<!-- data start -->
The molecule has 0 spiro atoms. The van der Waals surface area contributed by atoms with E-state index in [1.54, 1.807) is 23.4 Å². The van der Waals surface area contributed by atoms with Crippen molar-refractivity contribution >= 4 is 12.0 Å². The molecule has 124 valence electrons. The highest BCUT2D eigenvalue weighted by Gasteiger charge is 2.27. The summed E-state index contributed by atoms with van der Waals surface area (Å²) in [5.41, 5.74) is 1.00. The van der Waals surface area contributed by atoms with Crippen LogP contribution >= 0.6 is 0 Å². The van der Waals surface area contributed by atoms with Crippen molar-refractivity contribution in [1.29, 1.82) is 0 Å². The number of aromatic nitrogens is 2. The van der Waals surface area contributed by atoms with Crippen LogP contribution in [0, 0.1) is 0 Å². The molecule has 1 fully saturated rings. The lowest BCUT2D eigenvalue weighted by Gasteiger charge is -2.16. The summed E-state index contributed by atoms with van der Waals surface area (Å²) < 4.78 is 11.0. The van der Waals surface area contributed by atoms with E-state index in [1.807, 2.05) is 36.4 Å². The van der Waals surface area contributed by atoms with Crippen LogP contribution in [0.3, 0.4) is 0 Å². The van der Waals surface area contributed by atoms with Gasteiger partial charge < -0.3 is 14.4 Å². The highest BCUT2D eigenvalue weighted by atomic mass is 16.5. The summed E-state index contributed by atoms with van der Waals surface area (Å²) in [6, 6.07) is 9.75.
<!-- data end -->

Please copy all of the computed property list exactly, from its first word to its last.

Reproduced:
The molecule has 0 spiro atoms. The van der Waals surface area contributed by atoms with E-state index in [1.54, 1.807) is 23.4 Å². The van der Waals surface area contributed by atoms with Crippen molar-refractivity contribution >= 4 is 12.0 Å². The molecule has 124 valence electrons. The highest BCUT2D eigenvalue weighted by Gasteiger charge is 2.27. The summed E-state index contributed by atoms with van der Waals surface area (Å²) in [5.41, 5.74) is 1.00. The van der Waals surface area contributed by atoms with Crippen LogP contribution >= 0.6 is 0 Å². The van der Waals surface area contributed by atoms with Crippen molar-refractivity contribution in [1.29, 1.82) is 0 Å². The number of aromatic nitrogens is 2. The van der Waals surface area contributed by atoms with Crippen LogP contribution in [0, 0.1) is 0 Å². The molecule has 1 fully saturated rings. The lowest BCUT2D eigenvalue weighted by Gasteiger charge is -2.16. The summed E-state index contributed by atoms with van der Waals surface area (Å²) < 4.78 is 11.0. The van der Waals surface area contributed by atoms with E-state index in [1.807, 2.05) is 36.4 Å². The van der Waals surface area contributed by atoms with Crippen LogP contribution in [0.3, 0.4) is 0 Å². The van der Waals surface area contributed by atoms with Gasteiger partial charge < -0.3 is 14.4 Å². The highest BCUT2D eigenvalue weighted by atomic mass is 16.5. The summed E-state index contributed by atoms with van der Waals surface area (Å²) in [6, 6.07) is 9.75.